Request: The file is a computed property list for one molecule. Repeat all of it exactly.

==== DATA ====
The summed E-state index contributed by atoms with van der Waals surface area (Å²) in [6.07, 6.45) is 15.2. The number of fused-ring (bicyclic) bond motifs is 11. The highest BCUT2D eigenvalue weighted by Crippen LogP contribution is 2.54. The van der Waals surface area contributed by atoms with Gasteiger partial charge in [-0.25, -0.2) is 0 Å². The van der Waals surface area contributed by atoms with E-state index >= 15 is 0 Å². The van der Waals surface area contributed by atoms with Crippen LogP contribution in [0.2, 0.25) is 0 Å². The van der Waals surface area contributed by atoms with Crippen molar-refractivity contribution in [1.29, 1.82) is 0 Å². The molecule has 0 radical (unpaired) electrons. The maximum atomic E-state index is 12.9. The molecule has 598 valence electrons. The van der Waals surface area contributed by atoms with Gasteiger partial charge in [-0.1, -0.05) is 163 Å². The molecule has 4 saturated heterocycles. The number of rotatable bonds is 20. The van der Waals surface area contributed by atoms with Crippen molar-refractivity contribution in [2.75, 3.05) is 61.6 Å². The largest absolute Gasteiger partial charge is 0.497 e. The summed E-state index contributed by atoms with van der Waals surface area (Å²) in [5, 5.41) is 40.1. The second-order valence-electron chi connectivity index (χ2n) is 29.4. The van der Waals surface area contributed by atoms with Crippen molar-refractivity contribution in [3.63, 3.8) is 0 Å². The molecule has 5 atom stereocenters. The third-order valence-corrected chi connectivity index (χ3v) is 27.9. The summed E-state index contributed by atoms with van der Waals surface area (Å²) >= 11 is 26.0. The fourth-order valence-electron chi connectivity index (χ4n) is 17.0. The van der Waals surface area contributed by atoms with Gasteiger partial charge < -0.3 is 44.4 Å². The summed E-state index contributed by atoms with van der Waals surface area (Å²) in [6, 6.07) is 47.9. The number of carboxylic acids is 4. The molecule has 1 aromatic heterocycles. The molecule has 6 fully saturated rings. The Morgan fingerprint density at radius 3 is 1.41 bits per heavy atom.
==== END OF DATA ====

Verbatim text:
The summed E-state index contributed by atoms with van der Waals surface area (Å²) in [6.07, 6.45) is 15.2. The number of fused-ring (bicyclic) bond motifs is 11. The highest BCUT2D eigenvalue weighted by Crippen LogP contribution is 2.54. The van der Waals surface area contributed by atoms with Gasteiger partial charge in [-0.25, -0.2) is 0 Å². The van der Waals surface area contributed by atoms with E-state index >= 15 is 0 Å². The van der Waals surface area contributed by atoms with Crippen LogP contribution in [0.2, 0.25) is 0 Å². The van der Waals surface area contributed by atoms with Crippen molar-refractivity contribution in [1.29, 1.82) is 0 Å². The molecule has 0 radical (unpaired) electrons. The maximum atomic E-state index is 12.9. The molecule has 598 valence electrons. The van der Waals surface area contributed by atoms with Gasteiger partial charge in [-0.1, -0.05) is 163 Å². The molecule has 4 saturated heterocycles. The number of rotatable bonds is 20. The van der Waals surface area contributed by atoms with Crippen molar-refractivity contribution in [2.75, 3.05) is 61.6 Å². The largest absolute Gasteiger partial charge is 0.497 e. The summed E-state index contributed by atoms with van der Waals surface area (Å²) in [5, 5.41) is 40.1. The second-order valence-electron chi connectivity index (χ2n) is 29.4. The van der Waals surface area contributed by atoms with Crippen molar-refractivity contribution in [3.63, 3.8) is 0 Å². The molecule has 5 atom stereocenters. The third-order valence-corrected chi connectivity index (χ3v) is 27.9. The summed E-state index contributed by atoms with van der Waals surface area (Å²) >= 11 is 26.0. The fourth-order valence-electron chi connectivity index (χ4n) is 17.0. The van der Waals surface area contributed by atoms with Gasteiger partial charge < -0.3 is 44.4 Å². The summed E-state index contributed by atoms with van der Waals surface area (Å²) in [6, 6.07) is 47.9. The number of carboxylic acids is 4. The molecule has 1 aromatic heterocycles. The molecule has 6 fully saturated rings. The Morgan fingerprint density at radius 3 is 1.41 bits per heavy atom.